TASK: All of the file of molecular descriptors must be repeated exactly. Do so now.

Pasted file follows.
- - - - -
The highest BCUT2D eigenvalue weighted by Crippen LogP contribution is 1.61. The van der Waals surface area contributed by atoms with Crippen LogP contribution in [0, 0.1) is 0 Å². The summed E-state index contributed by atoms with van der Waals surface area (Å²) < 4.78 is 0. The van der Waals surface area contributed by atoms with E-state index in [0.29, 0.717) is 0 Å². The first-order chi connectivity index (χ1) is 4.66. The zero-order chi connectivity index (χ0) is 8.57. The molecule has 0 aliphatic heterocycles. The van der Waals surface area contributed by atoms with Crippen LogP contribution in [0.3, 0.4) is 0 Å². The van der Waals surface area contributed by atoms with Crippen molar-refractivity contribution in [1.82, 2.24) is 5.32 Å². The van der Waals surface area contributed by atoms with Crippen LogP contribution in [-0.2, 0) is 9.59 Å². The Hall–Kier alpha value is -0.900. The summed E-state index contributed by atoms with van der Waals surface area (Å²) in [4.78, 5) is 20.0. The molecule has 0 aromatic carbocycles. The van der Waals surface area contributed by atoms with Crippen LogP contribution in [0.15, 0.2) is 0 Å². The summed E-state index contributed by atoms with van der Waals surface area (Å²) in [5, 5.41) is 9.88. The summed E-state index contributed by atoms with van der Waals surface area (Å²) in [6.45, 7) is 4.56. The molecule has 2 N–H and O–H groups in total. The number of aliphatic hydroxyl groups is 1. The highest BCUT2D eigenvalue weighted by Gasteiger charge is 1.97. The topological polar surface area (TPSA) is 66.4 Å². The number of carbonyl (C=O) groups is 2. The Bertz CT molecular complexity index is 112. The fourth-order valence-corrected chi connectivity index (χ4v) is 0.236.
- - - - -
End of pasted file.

The highest BCUT2D eigenvalue weighted by Crippen LogP contribution is 1.61. The van der Waals surface area contributed by atoms with Crippen LogP contribution in [0, 0.1) is 0 Å². The summed E-state index contributed by atoms with van der Waals surface area (Å²) < 4.78 is 0. The van der Waals surface area contributed by atoms with E-state index in [0.29, 0.717) is 0 Å². The first-order chi connectivity index (χ1) is 4.66. The zero-order chi connectivity index (χ0) is 8.57. The molecule has 0 aliphatic heterocycles. The van der Waals surface area contributed by atoms with Crippen LogP contribution in [0.3, 0.4) is 0 Å². The van der Waals surface area contributed by atoms with Crippen molar-refractivity contribution in [1.82, 2.24) is 5.32 Å². The van der Waals surface area contributed by atoms with Crippen LogP contribution in [-0.2, 0) is 9.59 Å². The Hall–Kier alpha value is -0.900. The summed E-state index contributed by atoms with van der Waals surface area (Å²) in [4.78, 5) is 20.0. The molecule has 0 aromatic carbocycles. The van der Waals surface area contributed by atoms with Crippen LogP contribution in [0.15, 0.2) is 0 Å². The summed E-state index contributed by atoms with van der Waals surface area (Å²) in [5, 5.41) is 9.88. The summed E-state index contributed by atoms with van der Waals surface area (Å²) in [6.45, 7) is 4.56. The molecule has 2 N–H and O–H groups in total. The number of aliphatic hydroxyl groups is 1. The highest BCUT2D eigenvalue weighted by Gasteiger charge is 1.97. The topological polar surface area (TPSA) is 66.4 Å². The number of carbonyl (C=O) groups is 2. The Bertz CT molecular complexity index is 112. The fourth-order valence-corrected chi connectivity index (χ4v) is 0.236.